How should sport cover controversy? Lean in, or stick to the on-pitch action? Sky had two tricky assignments this weekend, one it would have invested thought in preparing for, and one which emerged, from left-field, in real time.
Kelly Cates hosted Sky’s coverage of the Carabao Cup final and, as you would expect from such a safe pair of hands, took the five-iron off the tee. “Football does not exist in a vacuum,” she said, and explained the situation with Roman Abramovich, his ownership, and the recent statements from him and the club. You would not necessarily look to Jimmy Floyd Hasselbaink and Jamie Redknapp for insights on a topic this complex or, the unkind might say, on any topic at all.
Once Hasselbaink had shrugged his way through a non-committal: “The players have a match to play,” the viewer might have been fearing a bland, nothing-to-see-here bluewash. Graeme Souness, on Wolves duty, had worn a yellow (and blue) ribbon but the Sky squad at Wembley were unadorned in the lapel department.
But who’s this? Yes, it’s Gary Neville. What did you think of Roman’s statement, Gary?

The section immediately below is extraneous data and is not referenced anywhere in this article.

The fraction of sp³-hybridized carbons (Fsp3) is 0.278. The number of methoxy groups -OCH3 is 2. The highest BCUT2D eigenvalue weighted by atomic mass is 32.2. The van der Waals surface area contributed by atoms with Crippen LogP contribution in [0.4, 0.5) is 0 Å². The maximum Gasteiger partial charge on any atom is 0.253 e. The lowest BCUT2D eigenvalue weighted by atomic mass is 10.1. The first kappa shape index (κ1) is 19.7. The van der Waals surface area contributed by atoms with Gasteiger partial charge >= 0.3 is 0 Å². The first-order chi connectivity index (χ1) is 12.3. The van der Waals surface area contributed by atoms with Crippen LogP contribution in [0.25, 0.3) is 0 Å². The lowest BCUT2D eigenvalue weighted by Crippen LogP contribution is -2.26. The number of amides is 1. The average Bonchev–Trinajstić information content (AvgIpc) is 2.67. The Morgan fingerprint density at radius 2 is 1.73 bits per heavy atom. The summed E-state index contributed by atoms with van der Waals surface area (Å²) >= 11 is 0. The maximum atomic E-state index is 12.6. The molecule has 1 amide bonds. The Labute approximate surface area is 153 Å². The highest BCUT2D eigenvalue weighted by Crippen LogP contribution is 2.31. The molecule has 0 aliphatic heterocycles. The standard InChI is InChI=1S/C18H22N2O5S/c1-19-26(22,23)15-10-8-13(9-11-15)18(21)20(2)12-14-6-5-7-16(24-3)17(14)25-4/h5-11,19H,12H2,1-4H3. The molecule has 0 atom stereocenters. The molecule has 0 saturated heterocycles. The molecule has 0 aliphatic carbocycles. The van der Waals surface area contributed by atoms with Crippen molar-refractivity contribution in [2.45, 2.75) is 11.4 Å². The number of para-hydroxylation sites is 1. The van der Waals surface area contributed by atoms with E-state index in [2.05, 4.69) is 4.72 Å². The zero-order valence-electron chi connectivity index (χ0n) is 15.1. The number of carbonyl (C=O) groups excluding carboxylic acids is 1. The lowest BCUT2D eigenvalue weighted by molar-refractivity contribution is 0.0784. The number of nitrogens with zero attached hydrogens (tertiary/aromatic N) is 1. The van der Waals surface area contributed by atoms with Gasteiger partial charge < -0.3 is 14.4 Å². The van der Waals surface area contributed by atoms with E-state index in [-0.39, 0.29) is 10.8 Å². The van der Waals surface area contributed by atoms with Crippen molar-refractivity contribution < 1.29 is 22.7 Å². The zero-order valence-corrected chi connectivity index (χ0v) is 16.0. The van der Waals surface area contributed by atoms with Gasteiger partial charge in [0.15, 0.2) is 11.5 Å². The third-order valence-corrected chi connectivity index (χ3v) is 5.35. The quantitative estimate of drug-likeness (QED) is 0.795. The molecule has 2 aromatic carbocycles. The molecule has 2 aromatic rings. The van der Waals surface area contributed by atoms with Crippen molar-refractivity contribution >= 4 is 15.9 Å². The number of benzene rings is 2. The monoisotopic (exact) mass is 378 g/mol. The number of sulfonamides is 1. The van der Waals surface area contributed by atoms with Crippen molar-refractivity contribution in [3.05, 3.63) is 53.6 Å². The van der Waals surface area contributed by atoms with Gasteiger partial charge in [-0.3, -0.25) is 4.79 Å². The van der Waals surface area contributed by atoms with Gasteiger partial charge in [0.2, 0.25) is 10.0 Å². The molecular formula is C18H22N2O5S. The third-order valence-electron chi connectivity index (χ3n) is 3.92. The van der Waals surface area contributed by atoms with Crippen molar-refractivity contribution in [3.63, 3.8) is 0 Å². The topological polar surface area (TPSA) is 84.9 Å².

“If anything I thought it was a cowardly thing to do, to be fair, to throw a hospital pass to people on the charity and foundation board when it is quite clear he runs the club with Marina [Granovskaia] and Petr Cech. These owners of the top-six clubs are insulated from reality. They think they can surround themselves with a smart PR team and con us with fancy words, but unfortunately it does not work.”
Ah Gary. Never change. Overall, Sky did a good job here, managing to take in the high feeling around Chelsea’s ownership while acknowledging that plenty of people turn on a football match to get away from the real world.
The Abramovich affair was not the only controversial sporting event on Sky this weekend. The day before, the same broadcaster showed the Josh Taylor fight. Given he is an undisputed four-belt world champion, it is puzzling Taylor is not more of a big deal, but there was surely never any chance of this being viable as a pay-per-view offering. Instead, his fight was on regular Sky Sports: a wider audience, and perhaps a mixed blessing as a result. Like the League Cup final, elements of it represented a poser for Sky: specifically, the judges’ verdict, universally regarded as a shocker.